This romance may not work for everyone. For one thing, it's a little kinky to seduce your guardian. And this book has rape, or forced seduction. It's not horribly done or wince-worthy to read. You really don't see anything, just that vague description that the older books give when there is a sensual moment.
Winspear doesn't write like modern writers. There is an old fashioned feel to her writing. The sensuality is very mild, and more suggestive than anything. The relationship develops slowly, and there's that whole paternalistic vibe in Jason's treatment of Dinah.
The reason why I like this book is because of the fact that Jason is a cold, withdrawn man who doesn't care about much of anything, but Dinah somehow comes into his lonely life and gives him life and inspires love in him. I really like romances where the hero is the one who's more in love than the heroine. He's not expecting to fall and love, but it hits him like a semi. And I must admit, there is something about the older Harlequin Presents that always gets to me. They are so dramatic and out there. I mean in real life, who has a rich guardian who's going to marry you when you come of age? Who gets a painter to come make a portrait of his wife? Only in the pages of a Harlequin Presents book.
It's one of those books where the heroine doesn't fall head over heels first. It takes her a while to realize that she does love Jason, and that love had been hidden in her heart because of their relationship, and also because of the very cold, standoffish demeanor that Jason has. Plus she's holding a grudge that he got her pregnant and now she has to be married to him until the baby is born. At first she isn't too keen on being pregnant, but then she realizes when has a fall that she really does want the baby. In a way, it's kind of refreshing to have a heroine who is reluctant to be a wife and mother. Not all women are instantly maternal and have dreams of happy wifedom.
While I don't defend what Jason did, and I thought Dinah was pretty immature and withdrawn, I like reading this book. The thing about fiction is that you don't always agree with what is done or what you read about, but at the same time, you can enjoy a book and get something out of reading it. This is one of those books. For that reason, it is a keeper for me.(less)
I quite enjoyed this book. Andrew is the type of hero I wish I saw more in romances. He's a complete nerd and a bit of a mad-scientist inventor thrown...moreI quite enjoyed this book. Andrew is the type of hero I wish I saw more in romances. He's a complete nerd and a bit of a mad-scientist inventor thrown in. He's a hot nerd, though, with a very sexy body and beautiful reddish hair. He sounded very very yummy to me, anyway. I loved the fiery chemistry between Andrew and Celsie. At first they thought it was mutual dislike but it turned out to be the beginning of a deep love. Although superficially they are different, there was a meeting of the minds, and a mutual respect that I believe a couple should have. I like that they were both misfits and felt like they would never be understood or accepted by society, although for different reasons.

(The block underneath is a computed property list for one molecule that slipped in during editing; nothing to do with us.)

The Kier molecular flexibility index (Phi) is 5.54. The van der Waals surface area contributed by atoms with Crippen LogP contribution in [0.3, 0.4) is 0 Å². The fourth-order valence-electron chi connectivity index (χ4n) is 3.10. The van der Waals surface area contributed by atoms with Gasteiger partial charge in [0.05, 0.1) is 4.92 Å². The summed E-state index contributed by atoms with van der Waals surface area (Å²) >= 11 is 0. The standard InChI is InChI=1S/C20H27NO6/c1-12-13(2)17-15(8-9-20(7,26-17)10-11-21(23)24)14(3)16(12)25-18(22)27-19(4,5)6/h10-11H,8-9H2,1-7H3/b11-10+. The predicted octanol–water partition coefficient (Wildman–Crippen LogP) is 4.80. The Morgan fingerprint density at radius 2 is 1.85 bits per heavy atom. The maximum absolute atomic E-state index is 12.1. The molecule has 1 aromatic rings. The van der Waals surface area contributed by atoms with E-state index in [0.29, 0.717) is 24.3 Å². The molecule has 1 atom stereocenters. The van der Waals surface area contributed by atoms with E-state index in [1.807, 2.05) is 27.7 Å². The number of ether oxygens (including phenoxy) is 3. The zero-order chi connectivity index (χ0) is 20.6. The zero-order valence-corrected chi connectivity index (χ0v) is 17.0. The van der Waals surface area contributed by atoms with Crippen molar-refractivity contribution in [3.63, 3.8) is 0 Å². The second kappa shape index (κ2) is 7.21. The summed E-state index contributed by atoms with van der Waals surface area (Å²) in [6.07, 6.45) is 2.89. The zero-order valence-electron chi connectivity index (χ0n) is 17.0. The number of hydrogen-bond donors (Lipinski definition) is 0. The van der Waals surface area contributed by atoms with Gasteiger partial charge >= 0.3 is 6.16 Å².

Celsie is a tall, slender woman who feels like she's not very attractive, but Andrew definitely found her attractive from the beginning. Celsie supported Andrew's desire to invent, and Andrew supported Celsie's crusade to protect animals that few care about, such as cart horses, and dogs used to turn the spits that meat is roasted on. I could see some of myself in both of them. I am a bleeding heart and I love animals, and hate their unnecessary suffering. I am also a bit of a nerd who can get lost in the things running around my brain, like Andrew. Andrew's deep dark secret was a bit odd. I felt like more time could have been spent on wrapping that up. I don't want to spoil anyone so I won't go into detail about that.
Loved the aphrodesiac storyline. Imagine jumping someone's bones like Celsie did Andrew. That was funny and steamy. I loved glimpses of Lucian, the Duke of Blackheath, who schemes and connives to get his younger siblings married and settled. He's a great character, and I fell in love with him when I read The Wicked One, which is his book and the last in the series. It's interesting to see how things work out in this to start his relationship with Eva. They are definitely a match made in Heaven, or perhaps a place south of there.
I loved the Georgian setting, which is like Regency but a lot more wild and free-wheeling. Part of me wishes this book was about fifty pages longer so we could delve deeper into Andrew's abilities/curse, whatever you want to call it, and have a more leisurely climax. But overall, I am very happy with book and enjoyed it because it reminds me of the great historical romances I used to devour several years ago, and seem less in the offering recently. (less)